By Crescenzo Vellucci
The Vanguard Sacramento Bureau Chief
SACRAMENTO, CA – Objections to hundreds of millions of dollars to bolster law enforcement in the city of Sacramento and the state of California took center stage at the Capitol and City Hall Tuesday – at a time when public conversation is about defunding police, at least in part, it seems lawmakers on a local and state level want to fund the law enforcement more, not less.
In the City of Sacramento, a coalition of local community-led organizations rallied and demanded a voice in the City budget, with the goal of demanding city “disinvestment” from law enforcement and a “deep investment in community-led health and safety measures.”
The coalition of local groups said it wants to “uplift key budget demands,” including, divest Sacramento Police Department’s budget, increase Dept. of Community Response funding, prioritize funds for emergency housing assistance and increase funds for Participatory Budgeting.
Councilmember Katie Valenzuela noted, “A fundamental statement of values of any government is how we spend our money. The people of the City of Sacramento are demanding a different type of investment, it’s past time for us to listen.”
According to a statement released by the coalition, “Activists, community and leadership organizations gather to build and support a people’s budget that gives community control and voice in the 2021-2022 budget for the City of Sacramento. To support a budget that is reflective of community priorities, in order to create equitable health and safety conditions for all Sacramento residents.
“Participating partners demand disinvestment in law enforcement and deep investment in community–led measures,” said the Sacramento coalition.
In a statement, the Sacramento coalition said:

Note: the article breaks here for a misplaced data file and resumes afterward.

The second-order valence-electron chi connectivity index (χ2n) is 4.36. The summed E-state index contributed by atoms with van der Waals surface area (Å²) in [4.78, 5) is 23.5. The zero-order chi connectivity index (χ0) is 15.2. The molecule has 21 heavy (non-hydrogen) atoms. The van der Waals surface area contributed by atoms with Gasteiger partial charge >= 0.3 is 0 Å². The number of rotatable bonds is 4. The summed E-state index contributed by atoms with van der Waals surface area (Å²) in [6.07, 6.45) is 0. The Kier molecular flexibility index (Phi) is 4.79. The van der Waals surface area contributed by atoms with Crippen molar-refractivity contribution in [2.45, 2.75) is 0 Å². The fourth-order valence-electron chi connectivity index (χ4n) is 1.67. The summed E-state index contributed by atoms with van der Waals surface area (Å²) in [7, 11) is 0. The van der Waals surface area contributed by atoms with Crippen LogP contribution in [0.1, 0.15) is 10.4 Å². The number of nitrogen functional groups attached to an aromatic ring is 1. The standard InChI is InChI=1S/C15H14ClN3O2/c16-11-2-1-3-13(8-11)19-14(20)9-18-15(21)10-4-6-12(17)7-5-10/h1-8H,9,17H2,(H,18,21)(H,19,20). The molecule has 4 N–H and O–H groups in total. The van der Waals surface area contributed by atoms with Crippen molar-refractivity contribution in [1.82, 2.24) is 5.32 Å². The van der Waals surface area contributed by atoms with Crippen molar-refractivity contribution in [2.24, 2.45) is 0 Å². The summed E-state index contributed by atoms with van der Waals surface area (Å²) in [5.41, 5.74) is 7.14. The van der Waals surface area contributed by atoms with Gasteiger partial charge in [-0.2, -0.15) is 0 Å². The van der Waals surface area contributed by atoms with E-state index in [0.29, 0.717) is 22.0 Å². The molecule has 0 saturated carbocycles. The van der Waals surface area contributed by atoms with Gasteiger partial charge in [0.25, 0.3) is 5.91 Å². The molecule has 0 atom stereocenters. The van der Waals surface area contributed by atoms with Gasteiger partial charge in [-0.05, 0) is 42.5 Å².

“As Sacramento City Council begins reviewing the city’s budget and setting budget priorities, we demand our elected officials put our community’s most urgent needs above Law Enforcement. The community doesn’t need another ‘status quo’ budget — we need a people’s budget built by our input and participation.
“After enduring a year of COVID-19 condition, Sacramento’s long history of racial and gender inequities alongside chronic underinvestment have created the disproportionate impact we seeing and feeling among our Black, Indigenous, People of Color, Immigrants, People without Housing, LGBTQIA+ people, and Youth.
“And yet just as most California cities seek to invest in community-based care and non-punitive alternatives to emergency crisis response, Sacramento City Council is considering increasing the Sacramento Police Department’s budget — it’s largest budget item — by $10 million to a record $167.5 million.”
Just a few blocks away, at the State Capitol, criminal justice reform advocates complained about Gov. Newsom’s May budget revision that expands faltering pretrial programs – $140 million worth in the next few years.
“It is reprehensible that the Governor’s budget expands funding to botched, probation-led pretrial pilots, rather than funding the community-based pretrial services Californians desperately need. Community-based services build authentic public safety, where probation surveils and re-incarcerates our loved ones,” said Ivette Alé, Dignity and Power NOW Senior Policy Lead and Co-Founder of La Defensa.
“By expanding probation-led pretrial pilots modeled after the failed SB10, the Governor is ignoring the will of the voters, and empowering law enforcement in a way that is diametrically opposed to our vision of authentic public safety,” Alé told THE VANGUARD.
At Capitol budget hearings – to be continued Thursday – lawmakers heard more about the governor’s budget.
But the Care First California Coalition was there, too. It is an alliance of community organizations, directly impacted people, state and national advocacy groups, civil rights advocates and public defenders who seek to replace the carceral system with a system that provides support and care for all people in need.